Sharp row over colonialist Rhodes’ statue at Oxford
Several Indians have benefited from the Rhodes Scholarship over the years but the colonial figure behind the scholarship – Cecil Rhodes – is raising hackles in the University of Oxford, with students demanding his statue in Oriel College be taken down.world Updated: Jan 13, 2016 21:42 IST
Several Indians have benefited from the Rhodes Scholarship over the years but the colonial figure behind the scholarship – Cecil Rhodes – is raising hackles in the University of Oxford, with students demanding his statue in Oriel College be taken down.
Under the banner of “Rhodes Must Fall”, the demand has raised a host of questions in the ancient university about the uses of history, political correctness and the purpose of statues and memorials. The chancellor and the new vice-chancellor have been drawn into the debate.
Rhodes (1853-1902) was a prosperous and controversial colonial era British businessman in South Africa, who left behind a large sum of money to Oriel College for the scholarship. There have been over 8,000 Rhodes Scholars from India and elsewhere, including leading figures.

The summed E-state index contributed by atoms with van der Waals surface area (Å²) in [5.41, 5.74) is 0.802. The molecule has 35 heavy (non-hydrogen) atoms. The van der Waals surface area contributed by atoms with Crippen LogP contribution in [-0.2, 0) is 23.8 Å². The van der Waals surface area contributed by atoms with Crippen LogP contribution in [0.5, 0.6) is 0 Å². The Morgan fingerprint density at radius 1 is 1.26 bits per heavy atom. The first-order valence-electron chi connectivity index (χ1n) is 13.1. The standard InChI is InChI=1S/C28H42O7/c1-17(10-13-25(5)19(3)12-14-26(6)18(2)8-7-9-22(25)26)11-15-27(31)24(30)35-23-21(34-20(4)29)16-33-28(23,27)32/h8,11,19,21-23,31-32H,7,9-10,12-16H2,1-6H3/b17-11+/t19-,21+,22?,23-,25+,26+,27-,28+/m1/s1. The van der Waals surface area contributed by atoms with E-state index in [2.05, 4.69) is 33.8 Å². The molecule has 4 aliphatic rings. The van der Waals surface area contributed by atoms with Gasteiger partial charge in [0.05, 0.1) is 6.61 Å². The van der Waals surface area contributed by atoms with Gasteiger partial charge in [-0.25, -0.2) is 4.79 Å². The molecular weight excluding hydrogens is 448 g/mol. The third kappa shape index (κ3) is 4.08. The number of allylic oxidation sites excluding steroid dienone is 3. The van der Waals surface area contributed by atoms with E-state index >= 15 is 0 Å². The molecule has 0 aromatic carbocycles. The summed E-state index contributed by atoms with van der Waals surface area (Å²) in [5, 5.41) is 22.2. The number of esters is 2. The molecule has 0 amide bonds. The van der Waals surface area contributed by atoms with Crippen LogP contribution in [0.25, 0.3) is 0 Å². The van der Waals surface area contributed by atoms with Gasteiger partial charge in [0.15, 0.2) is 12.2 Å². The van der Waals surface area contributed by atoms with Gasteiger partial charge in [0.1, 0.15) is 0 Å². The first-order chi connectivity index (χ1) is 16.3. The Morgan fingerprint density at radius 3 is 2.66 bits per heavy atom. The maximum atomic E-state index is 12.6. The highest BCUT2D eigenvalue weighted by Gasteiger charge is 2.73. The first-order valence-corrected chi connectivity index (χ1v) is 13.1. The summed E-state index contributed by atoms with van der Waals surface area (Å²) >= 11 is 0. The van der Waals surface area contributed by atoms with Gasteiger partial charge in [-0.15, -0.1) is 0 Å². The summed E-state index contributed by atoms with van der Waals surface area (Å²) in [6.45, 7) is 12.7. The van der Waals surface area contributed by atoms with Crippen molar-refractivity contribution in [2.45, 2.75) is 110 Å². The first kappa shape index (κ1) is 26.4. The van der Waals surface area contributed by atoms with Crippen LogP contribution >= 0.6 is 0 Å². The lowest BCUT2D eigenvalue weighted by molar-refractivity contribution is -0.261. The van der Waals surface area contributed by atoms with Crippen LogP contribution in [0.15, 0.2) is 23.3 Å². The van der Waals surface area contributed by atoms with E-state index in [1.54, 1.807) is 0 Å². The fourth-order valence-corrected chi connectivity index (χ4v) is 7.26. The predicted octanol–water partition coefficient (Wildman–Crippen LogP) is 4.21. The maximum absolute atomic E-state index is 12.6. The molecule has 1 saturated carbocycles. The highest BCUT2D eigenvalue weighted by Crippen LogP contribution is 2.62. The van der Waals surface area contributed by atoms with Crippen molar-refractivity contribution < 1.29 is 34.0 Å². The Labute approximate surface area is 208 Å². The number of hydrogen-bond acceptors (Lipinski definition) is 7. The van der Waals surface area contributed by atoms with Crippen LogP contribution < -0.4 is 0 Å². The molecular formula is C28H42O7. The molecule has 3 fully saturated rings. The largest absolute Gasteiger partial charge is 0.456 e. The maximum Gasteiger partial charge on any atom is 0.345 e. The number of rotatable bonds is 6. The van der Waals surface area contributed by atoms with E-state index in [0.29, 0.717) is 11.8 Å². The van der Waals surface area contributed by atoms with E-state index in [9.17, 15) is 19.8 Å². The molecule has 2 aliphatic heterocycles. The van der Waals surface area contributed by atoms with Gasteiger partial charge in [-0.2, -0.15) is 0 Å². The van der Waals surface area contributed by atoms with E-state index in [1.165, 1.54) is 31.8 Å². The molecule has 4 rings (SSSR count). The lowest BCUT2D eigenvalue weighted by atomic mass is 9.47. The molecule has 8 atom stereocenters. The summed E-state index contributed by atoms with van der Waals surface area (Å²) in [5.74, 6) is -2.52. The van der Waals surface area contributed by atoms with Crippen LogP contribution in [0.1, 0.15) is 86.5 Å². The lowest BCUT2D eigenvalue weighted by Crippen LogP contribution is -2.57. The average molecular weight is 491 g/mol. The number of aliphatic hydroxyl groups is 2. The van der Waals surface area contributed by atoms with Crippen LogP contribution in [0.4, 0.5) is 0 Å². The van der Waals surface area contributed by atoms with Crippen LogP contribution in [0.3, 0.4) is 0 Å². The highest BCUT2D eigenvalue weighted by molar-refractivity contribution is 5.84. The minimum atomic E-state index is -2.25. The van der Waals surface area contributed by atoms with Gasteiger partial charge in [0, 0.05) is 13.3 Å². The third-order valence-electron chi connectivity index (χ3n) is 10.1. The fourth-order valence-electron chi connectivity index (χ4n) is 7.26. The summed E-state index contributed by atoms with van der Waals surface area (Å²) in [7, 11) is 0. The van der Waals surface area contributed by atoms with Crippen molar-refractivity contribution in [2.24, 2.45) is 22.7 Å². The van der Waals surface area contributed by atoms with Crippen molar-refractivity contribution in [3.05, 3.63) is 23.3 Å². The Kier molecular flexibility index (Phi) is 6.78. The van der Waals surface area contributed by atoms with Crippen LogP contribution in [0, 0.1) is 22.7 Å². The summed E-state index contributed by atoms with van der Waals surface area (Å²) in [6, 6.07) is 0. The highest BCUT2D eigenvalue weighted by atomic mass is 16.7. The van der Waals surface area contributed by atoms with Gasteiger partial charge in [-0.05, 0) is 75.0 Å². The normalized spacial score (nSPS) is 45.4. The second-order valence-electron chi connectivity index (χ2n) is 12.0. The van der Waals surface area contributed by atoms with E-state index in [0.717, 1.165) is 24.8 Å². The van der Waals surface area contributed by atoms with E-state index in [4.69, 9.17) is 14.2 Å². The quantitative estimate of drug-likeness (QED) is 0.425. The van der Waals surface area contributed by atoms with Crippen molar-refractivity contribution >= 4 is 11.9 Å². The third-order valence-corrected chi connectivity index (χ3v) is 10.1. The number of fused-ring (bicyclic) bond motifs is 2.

Arushi Garg, an Indian Rhodes Scholar, is one of the co-founders of the “Rhodes Must Fall” student movement at Oxford. It was started in South Africa, where the movement led to the taking down of Rhodes’ statue in the University of Cape Town.
Thousands of Oxford alumni and others have signed rival petitions, seeking the statue’s removal or stay. Oriel College, where Rhodes studied, said it is acting on the student’s petition on removing the statue as it is keen to improve the experience of non-white students.
Recalling his historical legacy in the form of the scholarship programme, the college said: “But Rhodes was also a 19th-century colonialist whose values and world view stand in absolute contrast to the ethos of the Scholarship programme today, and to the values of a modern University.”
The college is launching a “six month listening exercise” from February, seeking views and ideas of students and staff of the college and the University, alumni, heritage bodies, Oxford City Council, residents of Oxford and other members of the public.
Opposing the students’ demand, Oxford chancellor Chris Patten said: “We are giving them the respect to listening to their views even if we don’t agree with them. But if people at our university aren’t prepared to show the generosity of spirit which Nelson Mandela showed towards Rhodes and towards history…then maybe they should think about being educated elsewhere.”
He added: “Our cities are built with the proceeds of activities, the slave trade and so on, which today would be regarded as completely unacceptable…Any views that Cecil Rhodes had about the British Empire and about race were common at the time...What do you do about our history?”